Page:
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Thanks for explaining Bhante. I can see where you are coming from, but I think it’s a bit flawed. Right Livelihood is obviously a restriction that lay Buddhists take on. We won’t make and sell poisons, make and sell weapons, capture and sell slaves nor butcher animals and sell meat. That of course doesn’t mean that society at large will not do those things. The Buddha accepted those things, as facts of the world he lived in. Back then slavery was more socially acceptable than it is today, and so it seems the Buddha was aware that some of his lay followers would own slaves. To these people, he told them to treat their slaves kindly. He never said don’t own a slave, as far as I’m aware. Likewise, people will butcher animals and sell their meat. To laypeople, he never said don’t buy or consume meat. Slavery of course is not socially acceptable today, which is good, but the meat trade is. Now all of this is basic morality. Lay Buddhists can of course go further. They can decide that not only will they treat slaves kindly, but they won’t own a slave at all. They can decide that not only will they not butcher animals for meat, but they won’t buy meat at all. They can choose not to participate. They could also go further and become an activist to try to abolish said trades altogether. Nothing wrong in that. A lay Buddhist might also wish to take on the 8 precepts and practice for awakening. That of course means reducing possessions and living more contently, which would mean not owning slaves. That doesn’t quite mean though never eating meat again, if the industry is so widespread. A person can live without slaves, but a person still needs to eat. If meat is all that is available, or it is all that they can afford, then they aren’t compromising their practice by consuming it and I think the Buddha wouldn’t agree with choosing to starve oneself rather than eat meat. They also aren’t compromising their practice if non-meat options are available, and they can afford to be vegan all the time, but then consume meat when it is offered by others (say at a party or family event).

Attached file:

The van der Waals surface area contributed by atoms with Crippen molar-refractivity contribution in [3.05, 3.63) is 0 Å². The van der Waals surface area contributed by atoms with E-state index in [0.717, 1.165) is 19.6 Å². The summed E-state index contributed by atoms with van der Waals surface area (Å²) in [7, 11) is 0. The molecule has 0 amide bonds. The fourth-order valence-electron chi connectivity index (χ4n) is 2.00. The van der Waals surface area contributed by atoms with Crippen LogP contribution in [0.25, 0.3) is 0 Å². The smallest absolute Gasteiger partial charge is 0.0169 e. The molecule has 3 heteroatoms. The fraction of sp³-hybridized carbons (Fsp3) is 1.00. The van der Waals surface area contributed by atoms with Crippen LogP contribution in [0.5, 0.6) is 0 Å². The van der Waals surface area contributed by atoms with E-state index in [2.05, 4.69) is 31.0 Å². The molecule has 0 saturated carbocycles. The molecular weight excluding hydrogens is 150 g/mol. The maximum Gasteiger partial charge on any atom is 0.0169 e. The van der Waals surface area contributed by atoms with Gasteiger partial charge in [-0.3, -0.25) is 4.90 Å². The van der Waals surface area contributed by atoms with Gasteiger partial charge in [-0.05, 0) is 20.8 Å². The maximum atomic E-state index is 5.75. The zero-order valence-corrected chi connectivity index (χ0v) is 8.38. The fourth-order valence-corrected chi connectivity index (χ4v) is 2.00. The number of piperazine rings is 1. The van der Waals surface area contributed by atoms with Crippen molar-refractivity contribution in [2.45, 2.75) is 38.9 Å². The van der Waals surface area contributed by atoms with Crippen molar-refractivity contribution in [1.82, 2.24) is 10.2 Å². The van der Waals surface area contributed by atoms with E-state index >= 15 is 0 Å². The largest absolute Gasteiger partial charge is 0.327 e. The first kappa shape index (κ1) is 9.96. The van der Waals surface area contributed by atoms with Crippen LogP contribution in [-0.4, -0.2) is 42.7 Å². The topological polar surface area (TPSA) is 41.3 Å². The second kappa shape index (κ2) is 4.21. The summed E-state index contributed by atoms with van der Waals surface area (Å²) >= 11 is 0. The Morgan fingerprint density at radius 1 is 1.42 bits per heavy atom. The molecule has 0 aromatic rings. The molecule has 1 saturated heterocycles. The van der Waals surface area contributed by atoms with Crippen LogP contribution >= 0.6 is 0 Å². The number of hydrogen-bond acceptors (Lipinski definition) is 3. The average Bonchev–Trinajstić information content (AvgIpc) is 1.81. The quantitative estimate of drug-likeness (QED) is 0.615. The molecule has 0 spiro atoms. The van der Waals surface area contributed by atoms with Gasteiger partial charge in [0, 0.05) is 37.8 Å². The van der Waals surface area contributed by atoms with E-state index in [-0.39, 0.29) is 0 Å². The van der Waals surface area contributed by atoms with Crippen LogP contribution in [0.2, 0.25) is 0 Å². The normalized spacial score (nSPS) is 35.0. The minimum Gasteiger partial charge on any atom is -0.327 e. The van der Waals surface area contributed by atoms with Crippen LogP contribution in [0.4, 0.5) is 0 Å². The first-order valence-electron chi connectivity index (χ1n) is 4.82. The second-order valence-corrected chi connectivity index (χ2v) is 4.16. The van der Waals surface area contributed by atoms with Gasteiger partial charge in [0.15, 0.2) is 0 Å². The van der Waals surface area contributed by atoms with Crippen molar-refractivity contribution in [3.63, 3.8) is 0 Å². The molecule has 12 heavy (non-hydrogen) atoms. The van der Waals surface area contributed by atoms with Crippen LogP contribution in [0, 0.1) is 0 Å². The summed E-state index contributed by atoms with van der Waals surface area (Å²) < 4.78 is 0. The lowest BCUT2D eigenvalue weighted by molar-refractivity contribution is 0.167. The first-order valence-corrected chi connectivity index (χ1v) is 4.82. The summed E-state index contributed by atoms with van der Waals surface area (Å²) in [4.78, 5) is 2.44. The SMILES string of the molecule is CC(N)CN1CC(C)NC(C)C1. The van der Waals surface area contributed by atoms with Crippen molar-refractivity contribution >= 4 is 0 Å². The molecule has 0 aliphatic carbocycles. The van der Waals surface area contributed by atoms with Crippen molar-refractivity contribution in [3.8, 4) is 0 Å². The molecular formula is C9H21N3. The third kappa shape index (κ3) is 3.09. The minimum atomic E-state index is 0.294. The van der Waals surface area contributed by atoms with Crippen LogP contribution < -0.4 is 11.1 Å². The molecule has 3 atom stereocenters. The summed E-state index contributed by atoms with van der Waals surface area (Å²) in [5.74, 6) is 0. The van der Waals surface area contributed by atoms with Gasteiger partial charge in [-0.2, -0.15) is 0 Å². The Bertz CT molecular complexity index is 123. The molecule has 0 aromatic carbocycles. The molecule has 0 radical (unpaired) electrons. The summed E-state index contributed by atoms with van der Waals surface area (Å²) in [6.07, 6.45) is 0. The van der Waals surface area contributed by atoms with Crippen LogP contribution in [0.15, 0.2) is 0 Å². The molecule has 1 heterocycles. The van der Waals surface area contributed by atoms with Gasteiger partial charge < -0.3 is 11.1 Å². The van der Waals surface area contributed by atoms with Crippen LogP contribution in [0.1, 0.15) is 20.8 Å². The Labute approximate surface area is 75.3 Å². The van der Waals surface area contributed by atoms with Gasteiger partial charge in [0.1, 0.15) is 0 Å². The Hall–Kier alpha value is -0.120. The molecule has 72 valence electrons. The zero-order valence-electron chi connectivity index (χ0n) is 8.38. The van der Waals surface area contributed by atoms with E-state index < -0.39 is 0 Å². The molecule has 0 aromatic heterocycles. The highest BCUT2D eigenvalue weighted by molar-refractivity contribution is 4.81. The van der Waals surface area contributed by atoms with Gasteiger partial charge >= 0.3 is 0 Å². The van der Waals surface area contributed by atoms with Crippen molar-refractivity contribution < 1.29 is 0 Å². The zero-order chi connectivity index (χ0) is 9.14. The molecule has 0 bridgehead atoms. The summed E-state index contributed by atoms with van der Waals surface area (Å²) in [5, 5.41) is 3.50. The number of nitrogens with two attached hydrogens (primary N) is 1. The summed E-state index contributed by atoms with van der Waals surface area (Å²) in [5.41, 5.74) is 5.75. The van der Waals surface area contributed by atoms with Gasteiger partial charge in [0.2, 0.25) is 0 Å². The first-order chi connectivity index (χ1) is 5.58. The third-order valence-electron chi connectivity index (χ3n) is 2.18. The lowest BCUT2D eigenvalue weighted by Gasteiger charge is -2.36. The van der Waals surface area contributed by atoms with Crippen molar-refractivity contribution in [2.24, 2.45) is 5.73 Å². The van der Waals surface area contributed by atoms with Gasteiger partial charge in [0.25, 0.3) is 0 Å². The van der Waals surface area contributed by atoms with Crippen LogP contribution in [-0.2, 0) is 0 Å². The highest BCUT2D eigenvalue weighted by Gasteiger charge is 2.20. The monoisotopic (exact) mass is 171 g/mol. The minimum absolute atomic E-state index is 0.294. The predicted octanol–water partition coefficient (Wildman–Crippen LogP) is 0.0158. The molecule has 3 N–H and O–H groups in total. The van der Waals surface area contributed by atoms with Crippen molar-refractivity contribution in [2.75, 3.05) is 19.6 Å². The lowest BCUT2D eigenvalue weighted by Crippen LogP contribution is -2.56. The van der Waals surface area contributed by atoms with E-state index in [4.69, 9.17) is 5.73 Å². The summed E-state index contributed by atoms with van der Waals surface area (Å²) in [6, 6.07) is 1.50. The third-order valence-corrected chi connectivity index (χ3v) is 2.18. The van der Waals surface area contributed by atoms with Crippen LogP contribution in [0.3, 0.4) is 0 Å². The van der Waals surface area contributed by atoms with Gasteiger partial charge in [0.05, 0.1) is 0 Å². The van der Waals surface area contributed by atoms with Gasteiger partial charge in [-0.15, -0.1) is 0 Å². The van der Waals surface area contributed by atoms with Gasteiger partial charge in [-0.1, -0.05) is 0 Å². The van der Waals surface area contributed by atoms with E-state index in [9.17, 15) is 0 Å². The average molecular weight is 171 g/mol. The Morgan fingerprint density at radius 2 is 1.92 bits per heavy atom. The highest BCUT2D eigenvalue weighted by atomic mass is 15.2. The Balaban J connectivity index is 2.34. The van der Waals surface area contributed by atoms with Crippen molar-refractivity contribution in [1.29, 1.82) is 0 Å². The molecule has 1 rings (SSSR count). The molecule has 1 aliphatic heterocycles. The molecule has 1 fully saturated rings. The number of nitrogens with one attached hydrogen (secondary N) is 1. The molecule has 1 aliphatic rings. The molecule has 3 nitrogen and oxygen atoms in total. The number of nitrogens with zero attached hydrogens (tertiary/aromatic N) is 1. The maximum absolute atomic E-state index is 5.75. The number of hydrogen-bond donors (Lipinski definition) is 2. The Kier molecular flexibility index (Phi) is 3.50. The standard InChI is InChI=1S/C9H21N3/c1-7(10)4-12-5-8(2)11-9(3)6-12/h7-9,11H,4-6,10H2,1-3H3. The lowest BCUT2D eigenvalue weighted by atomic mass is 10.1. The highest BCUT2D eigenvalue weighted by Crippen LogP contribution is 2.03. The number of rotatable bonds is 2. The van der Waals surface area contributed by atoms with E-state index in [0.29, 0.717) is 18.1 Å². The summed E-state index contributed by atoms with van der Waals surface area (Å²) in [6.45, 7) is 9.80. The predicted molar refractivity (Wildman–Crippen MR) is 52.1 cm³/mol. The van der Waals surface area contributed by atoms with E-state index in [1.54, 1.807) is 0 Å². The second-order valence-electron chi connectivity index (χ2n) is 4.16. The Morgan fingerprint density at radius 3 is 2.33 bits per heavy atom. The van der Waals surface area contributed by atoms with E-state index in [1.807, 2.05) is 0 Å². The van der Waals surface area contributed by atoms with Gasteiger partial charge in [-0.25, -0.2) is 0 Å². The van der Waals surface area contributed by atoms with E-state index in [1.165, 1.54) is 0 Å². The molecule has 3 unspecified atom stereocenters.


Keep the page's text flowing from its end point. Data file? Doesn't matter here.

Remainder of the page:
There is thought some implications to your argument here. Based on your argument then, should it not be the case that no Buddhist should work at all in hospitality since they would have to serve meat and alcohol to customers in those jobs? That seems a bit too harsh and restrictive to me. Also what about self defence? I believe monks and nuns are allowed to physically defend themselves, and so are lay Buddhists. If a lay Buddhist buys a gun, this is engaging with the arms trade, but if they only ever shoot for self defence and never to kill, is that against their Dhamma practice? Stu has also outlined some other good implications above.

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For the extreme cases of it’s either eat meat or die slowly or malnutrition, then certainly, do survive. However, it’s rarely the case in many places nowadays and as more people go vegan, the business demand and opportunities for vegan food to pop up at all sorts of places keeps on increasing. Use “happy cow” app to search worldwide for the nearest vegan/vegetarian restaurants to you.

For some of the cases, it’s more strict to be falling under the wrong livelihood categories.

First off, indeed, merely owning the things, buying meat, pets etc are not considered wrong livelihood. It’s only when one’s source of income, livelihood, payment, comes from trading in those 5 things.

So trading in meat as I interpret it, would include all the process from killing the animal to the last step of the customer buying the meat. And all the jobs which directly would involve in getting the meat to the customers would be involved in the trade. For it depends on the death of the animals being killed at the start of the chain.